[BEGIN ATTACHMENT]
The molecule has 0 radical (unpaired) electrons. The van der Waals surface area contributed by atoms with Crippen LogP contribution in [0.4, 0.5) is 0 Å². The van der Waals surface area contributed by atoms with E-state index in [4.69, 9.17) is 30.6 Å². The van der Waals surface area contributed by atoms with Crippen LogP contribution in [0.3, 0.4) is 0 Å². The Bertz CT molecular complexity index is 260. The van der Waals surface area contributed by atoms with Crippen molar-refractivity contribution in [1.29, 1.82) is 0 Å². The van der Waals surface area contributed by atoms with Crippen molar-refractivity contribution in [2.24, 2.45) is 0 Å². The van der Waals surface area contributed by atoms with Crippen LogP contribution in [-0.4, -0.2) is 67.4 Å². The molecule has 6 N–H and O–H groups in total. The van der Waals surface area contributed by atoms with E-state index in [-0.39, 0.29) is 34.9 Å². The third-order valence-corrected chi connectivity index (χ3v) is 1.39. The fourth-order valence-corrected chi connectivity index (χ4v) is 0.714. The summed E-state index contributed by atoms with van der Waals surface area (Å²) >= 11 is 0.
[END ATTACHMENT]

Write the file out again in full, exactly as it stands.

The molecule has 0 radical (unpaired) electrons. The van der Waals surface area contributed by atoms with Crippen LogP contribution in [0.4, 0.5) is 0 Å². The van der Waals surface area contributed by atoms with E-state index in [4.69, 9.17) is 30.6 Å². The van der Waals surface area contributed by atoms with Crippen LogP contribution in [0.3, 0.4) is 0 Å². The Bertz CT molecular complexity index is 260. The van der Waals surface area contributed by atoms with Crippen molar-refractivity contribution in [1.29, 1.82) is 0 Å². The van der Waals surface area contributed by atoms with Crippen molar-refractivity contribution in [2.24, 2.45) is 0 Å². The van der Waals surface area contributed by atoms with Crippen LogP contribution in [-0.4, -0.2) is 67.4 Å². The molecule has 6 N–H and O–H groups in total. The van der Waals surface area contributed by atoms with E-state index in [-0.39, 0.29) is 34.9 Å². The third-order valence-corrected chi connectivity index (χ3v) is 1.39. The fourth-order valence-corrected chi connectivity index (χ4v) is 0.714. The summed E-state index contributed by atoms with van der Waals surface area (Å²) >= 11 is 0.